As president of the family operation, Rob oversees more than 3,000 acres of vineyard as he follows in the footsteps of his father, Bud, and uncle Don.
Bud helped oversee the family’s farming operations prior to launching Mercer Estates in 2007 with longtime friend and fellow farmer Mike Hogue. Bud died three years later, and in 2014, the family donated $250,000 to WSU for the Bud Mercer Greenhouse in his memory.
However, the family’s roots in Washington reach back to 1886 when Willis Mercer moved from Illinois to the Yakima Valley and worked for cattle rancher Ben Snipes. Don, a grandson of Willis Mercer, became the first to plant wine grapes in the Horse Heaven Hills when he established cabernet sauvignon in 1972.
As a result of Bud and Don, many consumers recognize the Mercer name both as growers and vintners, and the history includes being named Washington Winery of the Year in 2016 by Wine Press Northwest magazine.
One of the family’s new brands is Mercer Bros., and the wine label proudly features “ESTD 1886” as a tribute to Willis Mercer’s arrival in Washington — three years before it became the 42nd state in the nation.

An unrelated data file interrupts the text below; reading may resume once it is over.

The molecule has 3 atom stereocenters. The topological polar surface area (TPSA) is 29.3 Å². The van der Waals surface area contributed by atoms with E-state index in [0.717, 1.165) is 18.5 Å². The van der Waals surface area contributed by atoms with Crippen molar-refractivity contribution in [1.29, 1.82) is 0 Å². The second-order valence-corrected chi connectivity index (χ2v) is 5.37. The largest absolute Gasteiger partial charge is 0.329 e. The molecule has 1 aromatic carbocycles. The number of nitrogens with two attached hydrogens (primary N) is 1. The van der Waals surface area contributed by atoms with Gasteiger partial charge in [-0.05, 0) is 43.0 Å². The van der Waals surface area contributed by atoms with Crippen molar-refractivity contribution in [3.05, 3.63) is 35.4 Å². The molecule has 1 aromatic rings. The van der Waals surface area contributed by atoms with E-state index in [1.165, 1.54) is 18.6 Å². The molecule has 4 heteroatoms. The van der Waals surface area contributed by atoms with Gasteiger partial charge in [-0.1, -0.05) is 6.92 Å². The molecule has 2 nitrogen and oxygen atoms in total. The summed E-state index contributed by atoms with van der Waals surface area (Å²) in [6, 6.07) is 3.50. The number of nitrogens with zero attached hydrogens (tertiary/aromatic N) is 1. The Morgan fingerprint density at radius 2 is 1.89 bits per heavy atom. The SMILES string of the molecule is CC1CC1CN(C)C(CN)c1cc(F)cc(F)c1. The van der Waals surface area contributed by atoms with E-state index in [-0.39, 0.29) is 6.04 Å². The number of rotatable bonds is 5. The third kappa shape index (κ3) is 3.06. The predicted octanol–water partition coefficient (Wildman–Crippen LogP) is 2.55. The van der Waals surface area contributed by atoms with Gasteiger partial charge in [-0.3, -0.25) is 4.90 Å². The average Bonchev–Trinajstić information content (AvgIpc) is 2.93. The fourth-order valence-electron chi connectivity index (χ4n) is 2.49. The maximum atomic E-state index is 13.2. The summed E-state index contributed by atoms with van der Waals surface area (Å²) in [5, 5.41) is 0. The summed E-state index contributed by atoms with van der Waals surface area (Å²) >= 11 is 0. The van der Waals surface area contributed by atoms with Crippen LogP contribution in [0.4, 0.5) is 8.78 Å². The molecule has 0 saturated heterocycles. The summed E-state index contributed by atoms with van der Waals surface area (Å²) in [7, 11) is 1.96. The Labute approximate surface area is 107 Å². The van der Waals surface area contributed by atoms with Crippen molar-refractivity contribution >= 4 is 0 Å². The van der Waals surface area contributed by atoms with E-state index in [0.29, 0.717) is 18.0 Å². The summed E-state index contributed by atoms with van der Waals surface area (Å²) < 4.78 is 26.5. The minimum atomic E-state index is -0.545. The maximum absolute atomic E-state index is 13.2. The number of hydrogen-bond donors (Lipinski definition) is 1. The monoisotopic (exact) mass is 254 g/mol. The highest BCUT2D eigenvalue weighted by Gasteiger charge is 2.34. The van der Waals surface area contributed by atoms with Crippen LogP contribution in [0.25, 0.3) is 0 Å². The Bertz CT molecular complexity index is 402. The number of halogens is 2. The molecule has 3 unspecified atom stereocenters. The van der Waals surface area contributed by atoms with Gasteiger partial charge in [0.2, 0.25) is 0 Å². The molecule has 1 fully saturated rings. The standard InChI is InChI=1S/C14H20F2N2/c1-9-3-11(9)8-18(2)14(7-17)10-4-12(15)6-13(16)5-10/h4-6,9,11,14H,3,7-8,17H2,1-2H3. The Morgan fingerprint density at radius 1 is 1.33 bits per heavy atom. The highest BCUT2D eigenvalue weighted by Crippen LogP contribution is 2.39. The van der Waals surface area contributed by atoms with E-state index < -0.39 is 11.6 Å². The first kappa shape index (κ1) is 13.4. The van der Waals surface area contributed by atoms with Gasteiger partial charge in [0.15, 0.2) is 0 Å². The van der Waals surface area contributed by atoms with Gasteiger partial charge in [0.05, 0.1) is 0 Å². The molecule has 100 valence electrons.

More than 130 years later, the Mercers produce more than 65,000 cases of Washington wine. One of their few setbacks, a casualty of the pandemic, has been the Mercers’s young tasting room in Seattle’s Georgetown neighborhood.
“Right as the coronavirus got intense in Seattle, we had to close our doors,” Mercer said. “We are making plans to increase our footprint on the west side going forward, but for now we are back to our full tasting bar and facilities in Prosser.”
This summer, Mercer, his wife, Brenda, and brother, Will, begin to roll out their family’s new ICAN hard seltzers, a lineup that features berry, peach and watermelon.
“We will launch here in the Northwest to see how they are accepted,” Mercer said. “If it works, we will expand from there. We did just purchase a whole new canning line to continue to can our own wines and seltzers.”
Here are several recent releases from the Mercer portfolio that our panel has evaluated this spring. Many of these wines can be found at grocers and bottle shops, and they all can be ordered directly from the producer